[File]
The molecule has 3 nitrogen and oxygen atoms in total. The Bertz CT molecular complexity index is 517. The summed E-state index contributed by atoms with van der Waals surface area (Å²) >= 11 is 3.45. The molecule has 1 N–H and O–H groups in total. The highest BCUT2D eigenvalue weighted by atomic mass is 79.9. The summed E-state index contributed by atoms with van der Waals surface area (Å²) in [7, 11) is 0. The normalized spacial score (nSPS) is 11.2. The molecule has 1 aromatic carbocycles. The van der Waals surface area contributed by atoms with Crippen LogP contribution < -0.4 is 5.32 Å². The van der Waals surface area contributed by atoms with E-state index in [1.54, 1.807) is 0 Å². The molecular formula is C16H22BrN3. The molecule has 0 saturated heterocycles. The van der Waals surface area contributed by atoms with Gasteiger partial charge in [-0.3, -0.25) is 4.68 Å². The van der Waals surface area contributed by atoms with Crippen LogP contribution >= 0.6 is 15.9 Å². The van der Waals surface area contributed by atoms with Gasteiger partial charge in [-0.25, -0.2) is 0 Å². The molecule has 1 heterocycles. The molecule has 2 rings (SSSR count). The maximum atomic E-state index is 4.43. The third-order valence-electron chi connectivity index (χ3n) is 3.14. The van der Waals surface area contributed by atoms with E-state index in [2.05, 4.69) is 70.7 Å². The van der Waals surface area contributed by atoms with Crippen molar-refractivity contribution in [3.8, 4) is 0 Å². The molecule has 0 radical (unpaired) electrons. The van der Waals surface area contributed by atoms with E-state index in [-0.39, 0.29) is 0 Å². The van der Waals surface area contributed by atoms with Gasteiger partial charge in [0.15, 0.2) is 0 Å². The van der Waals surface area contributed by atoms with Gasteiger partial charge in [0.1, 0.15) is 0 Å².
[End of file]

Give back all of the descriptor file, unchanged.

The molecule has 3 nitrogen and oxygen atoms in total. The Bertz CT molecular complexity index is 517. The summed E-state index contributed by atoms with van der Waals surface area (Å²) >= 11 is 3.45. The molecule has 1 N–H and O–H groups in total. The highest BCUT2D eigenvalue weighted by atomic mass is 79.9. The summed E-state index contributed by atoms with van der Waals surface area (Å²) in [7, 11) is 0. The normalized spacial score (nSPS) is 11.2. The molecule has 1 aromatic carbocycles. The van der Waals surface area contributed by atoms with Crippen LogP contribution < -0.4 is 5.32 Å². The van der Waals surface area contributed by atoms with E-state index in [1.54, 1.807) is 0 Å². The molecular formula is C16H22BrN3. The molecule has 0 saturated heterocycles. The van der Waals surface area contributed by atoms with Gasteiger partial charge in [-0.3, -0.25) is 4.68 Å². The van der Waals surface area contributed by atoms with Crippen LogP contribution >= 0.6 is 15.9 Å². The van der Waals surface area contributed by atoms with Gasteiger partial charge in [-0.25, -0.2) is 0 Å². The molecule has 1 heterocycles. The molecule has 2 rings (SSSR count). The maximum atomic E-state index is 4.43. The third-order valence-electron chi connectivity index (χ3n) is 3.14. The van der Waals surface area contributed by atoms with E-state index in [2.05, 4.69) is 70.7 Å². The van der Waals surface area contributed by atoms with Crippen molar-refractivity contribution in [3.8, 4) is 0 Å². The molecule has 0 radical (unpaired) electrons. The van der Waals surface area contributed by atoms with E-state index in [-0.39, 0.29) is 0 Å². The van der Waals surface area contributed by atoms with Gasteiger partial charge in [0.15, 0.2) is 0 Å². The van der Waals surface area contributed by atoms with Gasteiger partial charge in [0.1, 0.15) is 0 Å².